Changing the trade deadline?
Quarterbacks Ryan Tannehill and Jimmy Garropolo could possibly be playing for different teams right now if the trade deadline were pushed back a few weeks. Teams are desperate for quarterbacks, and the options are limited.
With so many quarterbacks injured this season, many fans want to know why the league doesn’t extend the deadline to November, rather than immediately after Week 8.
A high-level NFL official said that what has made the league so successful is its competitive balance and equality, which are fostered by draft order, salary cap and even the schedule. If they extend the trade deadline, teams could sell players off who are trying to win, or teams could tank for the next season by dumping players once the team realizes it’s not going to the playoffs. Barring a drastic change to the NFL schedule, the trade deadline is unlikely to move again.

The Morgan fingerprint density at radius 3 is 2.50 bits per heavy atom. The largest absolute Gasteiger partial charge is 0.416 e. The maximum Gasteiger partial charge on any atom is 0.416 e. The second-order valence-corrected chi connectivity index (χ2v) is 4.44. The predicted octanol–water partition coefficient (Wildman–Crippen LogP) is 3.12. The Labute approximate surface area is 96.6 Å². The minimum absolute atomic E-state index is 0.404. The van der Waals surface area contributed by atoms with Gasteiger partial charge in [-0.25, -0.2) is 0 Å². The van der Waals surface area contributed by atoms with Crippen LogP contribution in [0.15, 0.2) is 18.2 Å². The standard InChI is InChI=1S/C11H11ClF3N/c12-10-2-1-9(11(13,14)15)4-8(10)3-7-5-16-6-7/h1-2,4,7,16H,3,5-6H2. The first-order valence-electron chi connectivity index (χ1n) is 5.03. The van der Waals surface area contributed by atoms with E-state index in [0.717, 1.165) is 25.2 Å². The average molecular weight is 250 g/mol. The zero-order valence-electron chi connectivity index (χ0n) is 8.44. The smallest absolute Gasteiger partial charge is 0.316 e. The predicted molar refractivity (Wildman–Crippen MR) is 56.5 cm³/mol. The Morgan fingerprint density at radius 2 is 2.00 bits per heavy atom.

Another Vikings player to watch
Dobbs has become the star of the show for the Vikings based on his incredible ability to win games with such little preparation and familiarity with his Minnesota team. But another player who also deserves a look is Vikings running back Ty Chandler, especially this week against the Denver Broncos, who have the league’s worst run defense.
Minnesota’s run game has been a weak area, and finding open space seems impossible at times. But Chandler has the potential to change that. Last week, with Alexander Mattison out with a concussion, Chandler ran the ball 15 times for 45 yards and a touchdown. Mattison is still in concussion protocol, and Chandler could have a chance to shine again.
(Photo: Ethan Miller / Getty Images)